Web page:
Monday, April 17, 2006

There's Habitable, and There's Habitable

Much has been said about the Katrina fatigue felt by Houston residents. Well, it looks like they’re not the only ones who want the evacuees out of Houston:
The Federal Emergency Management Agency has notified about 8,900 heads of households in Houston, representing more than 20,000 Katrina evacuees, that they will be ineligible for the cash assistance intended to replace a massive city voucher program that has paid their rent.

A common reason was that the evacuees' former homes were now habitable.
Okay, sounds reasonable. If you have a home you can live in, you should live there. But (with FEMA, there’s always a but):
A team from Houston's Hurricane Housing Task Force, however, conducted a spot check of 43 New Orleans homes deemed "habitable" by FEMA and found 70 percent unfit for occupancy...


The Houston team found 13 homes habitable and 30 uninhabitable, [Houston Mayor Bill] White said.
Check out the pics of the “habitable” houses above the story. Here’s a description:
The city released photographs showing apartments and houses, including the one with little standing but the stairway, in severe disrepair. One apartment building, surrounded by a chain link fence, had been condemned, White said.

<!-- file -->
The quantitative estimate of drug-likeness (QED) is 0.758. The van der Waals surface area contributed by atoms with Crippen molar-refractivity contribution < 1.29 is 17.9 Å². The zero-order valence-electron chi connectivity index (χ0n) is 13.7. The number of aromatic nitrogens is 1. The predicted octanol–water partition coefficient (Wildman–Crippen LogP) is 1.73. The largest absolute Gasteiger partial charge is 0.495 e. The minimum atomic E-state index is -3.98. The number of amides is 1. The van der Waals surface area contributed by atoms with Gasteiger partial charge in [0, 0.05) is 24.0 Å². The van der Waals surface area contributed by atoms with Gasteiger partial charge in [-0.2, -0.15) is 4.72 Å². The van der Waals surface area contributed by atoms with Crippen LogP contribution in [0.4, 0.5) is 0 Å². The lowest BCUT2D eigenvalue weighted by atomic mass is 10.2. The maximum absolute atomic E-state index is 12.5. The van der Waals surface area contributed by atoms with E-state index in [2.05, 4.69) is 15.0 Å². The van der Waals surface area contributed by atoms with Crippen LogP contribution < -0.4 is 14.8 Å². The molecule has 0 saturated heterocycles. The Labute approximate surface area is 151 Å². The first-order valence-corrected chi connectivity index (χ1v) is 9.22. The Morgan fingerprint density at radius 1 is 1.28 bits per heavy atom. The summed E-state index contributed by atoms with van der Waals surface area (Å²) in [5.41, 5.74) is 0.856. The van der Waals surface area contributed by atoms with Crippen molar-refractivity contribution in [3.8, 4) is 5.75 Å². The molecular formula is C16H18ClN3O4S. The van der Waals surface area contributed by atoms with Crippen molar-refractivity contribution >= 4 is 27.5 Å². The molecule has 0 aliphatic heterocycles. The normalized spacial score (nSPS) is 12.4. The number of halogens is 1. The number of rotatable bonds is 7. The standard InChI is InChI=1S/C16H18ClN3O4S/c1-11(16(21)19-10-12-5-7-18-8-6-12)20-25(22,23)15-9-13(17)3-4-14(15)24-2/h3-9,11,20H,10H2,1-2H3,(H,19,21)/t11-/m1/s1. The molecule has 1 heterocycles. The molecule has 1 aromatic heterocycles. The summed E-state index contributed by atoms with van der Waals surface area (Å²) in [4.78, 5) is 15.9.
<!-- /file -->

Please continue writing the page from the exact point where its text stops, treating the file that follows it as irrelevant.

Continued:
According to an earlier article, FEMA acknowledges around “12 percent of the ineligibility decisions were based on determinations that evacuees' former homes are now inhabitable,” which is around 1000 houses. I grant that 43 homes surveyed out of 1000 deemed habitable is not the greatest statistical sample. For example, the 43 surveyed might have all been in the hardest hit areas. I don’t know enough specifics about the “spot checks” to confidently apply the “70 percent unfit for occupancy” rate to all 1000 houses.

However, those 30 households aren’t a percentage or rate. They are 30 individuals or families that fell through the cracks. If it weren’t for Mayor White double-checking FEMA, they probably would have remained fallen through the cracks.

I don’t know much about Mayor White. But, judging by his actions in this matter and his comments afterwards, he seems sympathetic to the cause:
White said a "reasonable deadline" for evacuees to be self-sufficient would be a year to 18 months from now, or about two years after the hurricane. "It shouldn't be forever," the mayor said.


"We think there ought to be an orderly process," White said. "(Evacuees) shouldn't be treated as code numbers on a spreadsheet."
Of course, the pessimist in me says he helped these evacuees because he knew if FEMA didn’t pay their rent, the city of Houston would most likely have to come to their aid. But, it’s a holiday, and my sanity is on the ropes, so I’ll go with the glass is half full version of the story.

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